Site assessments for kelp farming
Determining the suitability of sites for cultivating kelp is a complex system that involves multiple factors of varying importance, including conflict over area use, geophysical aspects, and biological requirements for effective farming. The development of kelp farms in sites that do not provide adequate conditions for kelp growth is of significant concern. This project proposes designing, assembling, and testing a Site Assessment Toolkit (SAT) to address this logistical issue and determine suitable kelp farming sites. The successful development of this project will result from a joint effort between UAF and the Native Conservancy, a non-profit organization integrated by Native Alaskans pioneering kelp farming in Prince William Sound.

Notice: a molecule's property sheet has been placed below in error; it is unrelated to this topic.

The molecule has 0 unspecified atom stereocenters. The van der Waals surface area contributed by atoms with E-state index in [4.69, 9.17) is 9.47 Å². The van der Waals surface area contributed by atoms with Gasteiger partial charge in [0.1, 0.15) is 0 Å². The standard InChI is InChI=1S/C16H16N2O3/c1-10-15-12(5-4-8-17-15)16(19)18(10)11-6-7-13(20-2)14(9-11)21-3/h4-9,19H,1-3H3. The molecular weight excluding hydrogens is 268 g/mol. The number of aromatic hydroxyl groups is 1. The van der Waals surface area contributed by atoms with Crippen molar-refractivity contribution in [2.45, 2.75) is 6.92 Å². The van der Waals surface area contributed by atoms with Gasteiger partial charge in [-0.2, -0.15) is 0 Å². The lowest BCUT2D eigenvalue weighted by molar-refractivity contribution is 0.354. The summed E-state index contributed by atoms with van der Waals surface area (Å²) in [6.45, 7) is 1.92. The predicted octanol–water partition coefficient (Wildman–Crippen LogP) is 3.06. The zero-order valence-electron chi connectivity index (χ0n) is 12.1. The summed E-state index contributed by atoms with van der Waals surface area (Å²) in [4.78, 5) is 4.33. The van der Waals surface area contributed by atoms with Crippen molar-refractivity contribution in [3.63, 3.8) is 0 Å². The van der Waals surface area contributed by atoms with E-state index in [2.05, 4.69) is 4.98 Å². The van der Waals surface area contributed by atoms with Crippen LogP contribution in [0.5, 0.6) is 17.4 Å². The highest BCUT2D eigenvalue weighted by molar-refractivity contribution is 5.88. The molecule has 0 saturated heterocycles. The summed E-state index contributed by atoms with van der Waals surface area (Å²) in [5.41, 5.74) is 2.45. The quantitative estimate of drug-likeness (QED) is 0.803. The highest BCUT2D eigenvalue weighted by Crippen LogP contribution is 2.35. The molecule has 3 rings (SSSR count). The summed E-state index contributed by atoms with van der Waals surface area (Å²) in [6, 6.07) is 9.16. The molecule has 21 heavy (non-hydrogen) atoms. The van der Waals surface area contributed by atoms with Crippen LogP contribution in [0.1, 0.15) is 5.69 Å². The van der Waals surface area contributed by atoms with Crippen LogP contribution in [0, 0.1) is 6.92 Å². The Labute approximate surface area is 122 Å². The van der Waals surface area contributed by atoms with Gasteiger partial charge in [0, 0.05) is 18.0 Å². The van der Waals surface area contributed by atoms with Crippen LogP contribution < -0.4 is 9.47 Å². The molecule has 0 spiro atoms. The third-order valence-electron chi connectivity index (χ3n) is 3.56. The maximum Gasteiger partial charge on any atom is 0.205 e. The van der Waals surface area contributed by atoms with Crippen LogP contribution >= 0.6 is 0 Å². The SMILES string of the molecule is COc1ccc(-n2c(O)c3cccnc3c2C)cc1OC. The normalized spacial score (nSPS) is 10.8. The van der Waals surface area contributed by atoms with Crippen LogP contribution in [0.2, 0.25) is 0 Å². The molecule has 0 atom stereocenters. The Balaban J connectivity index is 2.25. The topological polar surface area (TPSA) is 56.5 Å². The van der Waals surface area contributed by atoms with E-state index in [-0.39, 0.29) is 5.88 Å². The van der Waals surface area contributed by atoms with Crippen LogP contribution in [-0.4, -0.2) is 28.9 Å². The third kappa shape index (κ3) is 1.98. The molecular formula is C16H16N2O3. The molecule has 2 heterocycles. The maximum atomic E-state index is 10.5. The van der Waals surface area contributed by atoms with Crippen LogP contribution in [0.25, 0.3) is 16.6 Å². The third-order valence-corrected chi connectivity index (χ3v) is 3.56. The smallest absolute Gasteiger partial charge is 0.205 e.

Develop a simple but sturdy and reliable toolkit for kelp farming site suitability assessments.
1. Develop and test multiple versions of the toolkit, assessing the easiness to operate different devices.
2. Create an illustrated protocol showing a step-by-step data collection.
3. Create an information booklet with facts about site selection to help users in their decision-making process.
Initial funds for this project have been provided by the Alaska Center of Innovation, Commercialization, and Entrepreneurship, University of Alaska Fairbanks.
Expand this project into a program with more collaborators and partners.
Increase our capability to monitor a larger number of sites and potential farm sites in Alaska.
Improve the SAT and create a Site Assessment and Monitoring Toolkit (SAM-T) with enhanced capabilities to collect data.